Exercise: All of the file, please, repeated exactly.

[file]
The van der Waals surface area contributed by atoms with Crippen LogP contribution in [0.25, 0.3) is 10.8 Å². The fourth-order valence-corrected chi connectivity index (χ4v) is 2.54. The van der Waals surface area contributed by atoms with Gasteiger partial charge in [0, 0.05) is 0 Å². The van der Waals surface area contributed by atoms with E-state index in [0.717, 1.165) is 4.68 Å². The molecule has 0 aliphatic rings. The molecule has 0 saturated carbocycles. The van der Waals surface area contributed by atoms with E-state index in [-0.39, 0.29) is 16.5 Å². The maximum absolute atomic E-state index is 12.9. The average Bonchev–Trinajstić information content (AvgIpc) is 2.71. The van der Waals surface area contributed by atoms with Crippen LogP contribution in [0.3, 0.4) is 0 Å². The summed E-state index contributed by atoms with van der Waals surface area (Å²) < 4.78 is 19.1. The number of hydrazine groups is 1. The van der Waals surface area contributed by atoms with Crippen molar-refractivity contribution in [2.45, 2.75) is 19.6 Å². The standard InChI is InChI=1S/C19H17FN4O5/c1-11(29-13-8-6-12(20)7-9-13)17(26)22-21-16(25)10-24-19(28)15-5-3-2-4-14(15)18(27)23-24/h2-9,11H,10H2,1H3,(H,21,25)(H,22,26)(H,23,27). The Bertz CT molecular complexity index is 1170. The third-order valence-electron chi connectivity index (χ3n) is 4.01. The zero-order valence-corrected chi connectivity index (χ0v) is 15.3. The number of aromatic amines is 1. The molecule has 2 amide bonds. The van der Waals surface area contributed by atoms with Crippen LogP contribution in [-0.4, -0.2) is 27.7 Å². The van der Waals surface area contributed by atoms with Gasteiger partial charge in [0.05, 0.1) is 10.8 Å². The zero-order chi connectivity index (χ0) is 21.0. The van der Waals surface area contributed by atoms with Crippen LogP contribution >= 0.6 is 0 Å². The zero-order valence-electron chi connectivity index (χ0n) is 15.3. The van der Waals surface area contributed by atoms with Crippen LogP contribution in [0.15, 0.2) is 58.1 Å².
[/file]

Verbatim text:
The van der Waals surface area contributed by atoms with Crippen LogP contribution in [0.25, 0.3) is 10.8 Å². The fourth-order valence-corrected chi connectivity index (χ4v) is 2.54. The van der Waals surface area contributed by atoms with Gasteiger partial charge in [0, 0.05) is 0 Å². The van der Waals surface area contributed by atoms with E-state index in [0.717, 1.165) is 4.68 Å². The molecule has 0 aliphatic rings. The molecule has 0 saturated carbocycles. The van der Waals surface area contributed by atoms with E-state index in [-0.39, 0.29) is 16.5 Å². The maximum absolute atomic E-state index is 12.9. The average Bonchev–Trinajstić information content (AvgIpc) is 2.71. The van der Waals surface area contributed by atoms with Crippen LogP contribution in [0.3, 0.4) is 0 Å². The summed E-state index contributed by atoms with van der Waals surface area (Å²) < 4.78 is 19.1. The number of hydrazine groups is 1. The van der Waals surface area contributed by atoms with Crippen molar-refractivity contribution in [2.45, 2.75) is 19.6 Å². The standard InChI is InChI=1S/C19H17FN4O5/c1-11(29-13-8-6-12(20)7-9-13)17(26)22-21-16(25)10-24-19(28)15-5-3-2-4-14(15)18(27)23-24/h2-9,11H,10H2,1H3,(H,21,25)(H,22,26)(H,23,27). The Bertz CT molecular complexity index is 1170. The third-order valence-electron chi connectivity index (χ3n) is 4.01. The zero-order valence-corrected chi connectivity index (χ0v) is 15.3. The number of aromatic amines is 1. The molecule has 2 amide bonds. The van der Waals surface area contributed by atoms with Crippen LogP contribution in [-0.4, -0.2) is 27.7 Å². The van der Waals surface area contributed by atoms with Gasteiger partial charge in [0.05, 0.1) is 10.8 Å². The zero-order chi connectivity index (χ0) is 21.0. The van der Waals surface area contributed by atoms with Crippen LogP contribution >= 0.6 is 0 Å². The zero-order valence-electron chi connectivity index (χ0n) is 15.3. The van der Waals surface area contributed by atoms with Crippen LogP contribution in [0.15, 0.2) is 58.1 Å².